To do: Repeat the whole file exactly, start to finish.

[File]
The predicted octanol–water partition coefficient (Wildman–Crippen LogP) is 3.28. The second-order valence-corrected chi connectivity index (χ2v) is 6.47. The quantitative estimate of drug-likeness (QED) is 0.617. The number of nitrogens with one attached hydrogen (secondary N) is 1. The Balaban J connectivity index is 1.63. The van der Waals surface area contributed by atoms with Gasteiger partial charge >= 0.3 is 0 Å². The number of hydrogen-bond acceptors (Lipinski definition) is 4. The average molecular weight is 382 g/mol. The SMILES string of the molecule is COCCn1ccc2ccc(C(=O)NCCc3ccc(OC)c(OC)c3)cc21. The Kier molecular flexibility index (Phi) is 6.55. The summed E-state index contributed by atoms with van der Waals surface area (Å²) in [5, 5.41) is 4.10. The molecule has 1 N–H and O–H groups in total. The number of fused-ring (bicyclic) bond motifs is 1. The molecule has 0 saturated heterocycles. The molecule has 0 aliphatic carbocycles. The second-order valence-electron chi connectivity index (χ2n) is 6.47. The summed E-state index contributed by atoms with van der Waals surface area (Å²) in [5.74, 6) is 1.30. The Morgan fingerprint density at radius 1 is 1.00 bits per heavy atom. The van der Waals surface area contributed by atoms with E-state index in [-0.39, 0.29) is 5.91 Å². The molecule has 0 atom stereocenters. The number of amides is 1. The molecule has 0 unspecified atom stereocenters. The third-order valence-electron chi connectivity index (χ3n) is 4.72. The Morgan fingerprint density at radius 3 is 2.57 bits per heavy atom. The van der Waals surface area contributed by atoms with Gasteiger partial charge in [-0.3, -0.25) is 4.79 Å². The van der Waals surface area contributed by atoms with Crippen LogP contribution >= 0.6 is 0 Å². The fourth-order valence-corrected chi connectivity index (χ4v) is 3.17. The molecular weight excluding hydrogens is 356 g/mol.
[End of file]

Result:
The predicted octanol–water partition coefficient (Wildman–Crippen LogP) is 3.28. The second-order valence-corrected chi connectivity index (χ2v) is 6.47. The quantitative estimate of drug-likeness (QED) is 0.617. The number of nitrogens with one attached hydrogen (secondary N) is 1. The Balaban J connectivity index is 1.63. The van der Waals surface area contributed by atoms with Gasteiger partial charge >= 0.3 is 0 Å². The number of hydrogen-bond acceptors (Lipinski definition) is 4. The average molecular weight is 382 g/mol. The SMILES string of the molecule is COCCn1ccc2ccc(C(=O)NCCc3ccc(OC)c(OC)c3)cc21. The Kier molecular flexibility index (Phi) is 6.55. The summed E-state index contributed by atoms with van der Waals surface area (Å²) in [5, 5.41) is 4.10. The molecule has 1 N–H and O–H groups in total. The number of fused-ring (bicyclic) bond motifs is 1. The molecule has 0 saturated heterocycles. The molecule has 0 aliphatic carbocycles. The second-order valence-electron chi connectivity index (χ2n) is 6.47. The summed E-state index contributed by atoms with van der Waals surface area (Å²) in [5.74, 6) is 1.30. The Morgan fingerprint density at radius 1 is 1.00 bits per heavy atom. The van der Waals surface area contributed by atoms with E-state index in [-0.39, 0.29) is 5.91 Å². The molecule has 0 atom stereocenters. The number of amides is 1. The molecule has 0 unspecified atom stereocenters. The third-order valence-electron chi connectivity index (χ3n) is 4.72. The Morgan fingerprint density at radius 3 is 2.57 bits per heavy atom. The van der Waals surface area contributed by atoms with Gasteiger partial charge in [-0.3, -0.25) is 4.79 Å². The van der Waals surface area contributed by atoms with Crippen LogP contribution >= 0.6 is 0 Å². The fourth-order valence-corrected chi connectivity index (χ4v) is 3.17. The molecular weight excluding hydrogens is 356 g/mol.